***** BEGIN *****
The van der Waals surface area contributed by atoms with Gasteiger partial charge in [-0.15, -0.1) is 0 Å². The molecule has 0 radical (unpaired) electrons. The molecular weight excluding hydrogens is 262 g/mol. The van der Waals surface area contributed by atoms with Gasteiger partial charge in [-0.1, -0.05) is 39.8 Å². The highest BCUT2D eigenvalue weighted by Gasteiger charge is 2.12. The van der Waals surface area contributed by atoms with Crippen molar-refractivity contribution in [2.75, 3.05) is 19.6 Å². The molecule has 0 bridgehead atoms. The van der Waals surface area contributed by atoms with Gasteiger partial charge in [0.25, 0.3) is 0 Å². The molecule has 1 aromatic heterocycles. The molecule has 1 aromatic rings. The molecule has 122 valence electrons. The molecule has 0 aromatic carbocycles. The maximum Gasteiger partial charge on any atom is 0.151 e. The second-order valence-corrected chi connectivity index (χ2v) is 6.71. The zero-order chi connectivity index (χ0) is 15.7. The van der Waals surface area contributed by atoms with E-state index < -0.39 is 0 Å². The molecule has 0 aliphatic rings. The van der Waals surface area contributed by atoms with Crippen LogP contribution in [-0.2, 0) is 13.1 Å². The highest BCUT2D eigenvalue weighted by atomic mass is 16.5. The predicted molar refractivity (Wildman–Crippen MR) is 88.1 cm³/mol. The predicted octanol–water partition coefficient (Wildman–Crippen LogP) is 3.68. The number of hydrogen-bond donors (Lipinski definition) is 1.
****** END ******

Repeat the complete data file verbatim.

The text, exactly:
The van der Waals surface area contributed by atoms with Gasteiger partial charge in [-0.15, -0.1) is 0 Å². The molecule has 0 radical (unpaired) electrons. The molecular weight excluding hydrogens is 262 g/mol. The van der Waals surface area contributed by atoms with Gasteiger partial charge in [-0.1, -0.05) is 39.8 Å². The highest BCUT2D eigenvalue weighted by Gasteiger charge is 2.12. The van der Waals surface area contributed by atoms with Crippen molar-refractivity contribution in [2.75, 3.05) is 19.6 Å². The molecule has 0 bridgehead atoms. The van der Waals surface area contributed by atoms with Gasteiger partial charge in [0.25, 0.3) is 0 Å². The molecule has 1 aromatic heterocycles. The molecule has 1 aromatic rings. The molecule has 122 valence electrons. The molecule has 0 aromatic carbocycles. The maximum Gasteiger partial charge on any atom is 0.151 e. The second-order valence-corrected chi connectivity index (χ2v) is 6.71. The zero-order chi connectivity index (χ0) is 15.7. The van der Waals surface area contributed by atoms with E-state index < -0.39 is 0 Å². The molecule has 0 aliphatic rings. The van der Waals surface area contributed by atoms with Crippen LogP contribution in [-0.2, 0) is 13.1 Å². The highest BCUT2D eigenvalue weighted by atomic mass is 16.5. The predicted molar refractivity (Wildman–Crippen MR) is 88.1 cm³/mol. The predicted octanol–water partition coefficient (Wildman–Crippen LogP) is 3.68. The number of hydrogen-bond donors (Lipinski definition) is 1.